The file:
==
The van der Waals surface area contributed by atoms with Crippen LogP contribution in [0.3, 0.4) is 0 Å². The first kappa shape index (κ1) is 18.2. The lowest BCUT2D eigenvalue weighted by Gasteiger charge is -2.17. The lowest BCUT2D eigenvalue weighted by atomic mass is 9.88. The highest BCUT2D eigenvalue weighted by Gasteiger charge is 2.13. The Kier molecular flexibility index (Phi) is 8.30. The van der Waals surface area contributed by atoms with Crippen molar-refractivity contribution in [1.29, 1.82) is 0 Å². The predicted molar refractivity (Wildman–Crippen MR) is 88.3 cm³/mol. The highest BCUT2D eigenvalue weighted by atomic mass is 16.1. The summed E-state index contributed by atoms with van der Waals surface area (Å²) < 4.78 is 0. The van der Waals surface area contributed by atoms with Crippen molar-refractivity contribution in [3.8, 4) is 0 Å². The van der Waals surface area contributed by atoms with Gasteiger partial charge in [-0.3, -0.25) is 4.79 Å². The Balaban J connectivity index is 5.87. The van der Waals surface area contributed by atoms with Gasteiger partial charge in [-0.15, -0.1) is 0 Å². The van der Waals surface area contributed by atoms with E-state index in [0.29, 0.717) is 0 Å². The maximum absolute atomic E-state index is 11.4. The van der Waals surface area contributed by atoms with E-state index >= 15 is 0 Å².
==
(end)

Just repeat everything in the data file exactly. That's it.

The van der Waals surface area contributed by atoms with Crippen LogP contribution in [0.3, 0.4) is 0 Å². The first kappa shape index (κ1) is 18.2. The lowest BCUT2D eigenvalue weighted by Gasteiger charge is -2.17. The lowest BCUT2D eigenvalue weighted by atomic mass is 9.88. The highest BCUT2D eigenvalue weighted by Gasteiger charge is 2.13. The Kier molecular flexibility index (Phi) is 8.30. The van der Waals surface area contributed by atoms with Crippen molar-refractivity contribution in [1.29, 1.82) is 0 Å². The predicted molar refractivity (Wildman–Crippen MR) is 88.3 cm³/mol. The highest BCUT2D eigenvalue weighted by atomic mass is 16.1. The summed E-state index contributed by atoms with van der Waals surface area (Å²) < 4.78 is 0. The van der Waals surface area contributed by atoms with Crippen molar-refractivity contribution in [3.8, 4) is 0 Å². The van der Waals surface area contributed by atoms with Gasteiger partial charge in [-0.3, -0.25) is 4.79 Å². The Balaban J connectivity index is 5.87. The van der Waals surface area contributed by atoms with Gasteiger partial charge in [-0.15, -0.1) is 0 Å². The van der Waals surface area contributed by atoms with E-state index in [0.29, 0.717) is 0 Å². The maximum absolute atomic E-state index is 11.4. The van der Waals surface area contributed by atoms with E-state index >= 15 is 0 Å².